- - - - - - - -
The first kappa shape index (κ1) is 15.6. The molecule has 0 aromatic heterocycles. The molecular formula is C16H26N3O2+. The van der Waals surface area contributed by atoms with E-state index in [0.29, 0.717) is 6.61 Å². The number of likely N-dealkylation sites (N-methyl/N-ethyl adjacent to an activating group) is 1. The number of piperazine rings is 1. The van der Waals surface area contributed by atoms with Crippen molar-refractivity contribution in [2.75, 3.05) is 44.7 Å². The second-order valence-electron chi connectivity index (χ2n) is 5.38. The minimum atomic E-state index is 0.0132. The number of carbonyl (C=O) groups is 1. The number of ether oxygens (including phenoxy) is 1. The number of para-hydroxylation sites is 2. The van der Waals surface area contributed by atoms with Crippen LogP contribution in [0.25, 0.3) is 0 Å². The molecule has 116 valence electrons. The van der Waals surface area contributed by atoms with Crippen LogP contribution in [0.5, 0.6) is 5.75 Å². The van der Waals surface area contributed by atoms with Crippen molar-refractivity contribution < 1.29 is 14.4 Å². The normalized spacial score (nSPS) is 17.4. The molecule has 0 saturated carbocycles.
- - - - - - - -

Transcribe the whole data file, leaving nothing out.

The first kappa shape index (κ1) is 15.6. The molecule has 0 aromatic heterocycles. The molecular formula is C16H26N3O2+. The van der Waals surface area contributed by atoms with E-state index in [0.29, 0.717) is 6.61 Å². The number of likely N-dealkylation sites (N-methyl/N-ethyl adjacent to an activating group) is 1. The number of piperazine rings is 1. The van der Waals surface area contributed by atoms with Crippen molar-refractivity contribution in [2.75, 3.05) is 44.7 Å². The second-order valence-electron chi connectivity index (χ2n) is 5.38. The minimum atomic E-state index is 0.0132. The number of carbonyl (C=O) groups is 1. The number of ether oxygens (including phenoxy) is 1. The number of para-hydroxylation sites is 2. The van der Waals surface area contributed by atoms with Crippen LogP contribution in [0.25, 0.3) is 0 Å². The molecule has 116 valence electrons. The van der Waals surface area contributed by atoms with Crippen LogP contribution in [0.5, 0.6) is 5.75 Å². The van der Waals surface area contributed by atoms with Crippen molar-refractivity contribution < 1.29 is 14.4 Å². The normalized spacial score (nSPS) is 17.4. The molecule has 0 saturated carbocycles.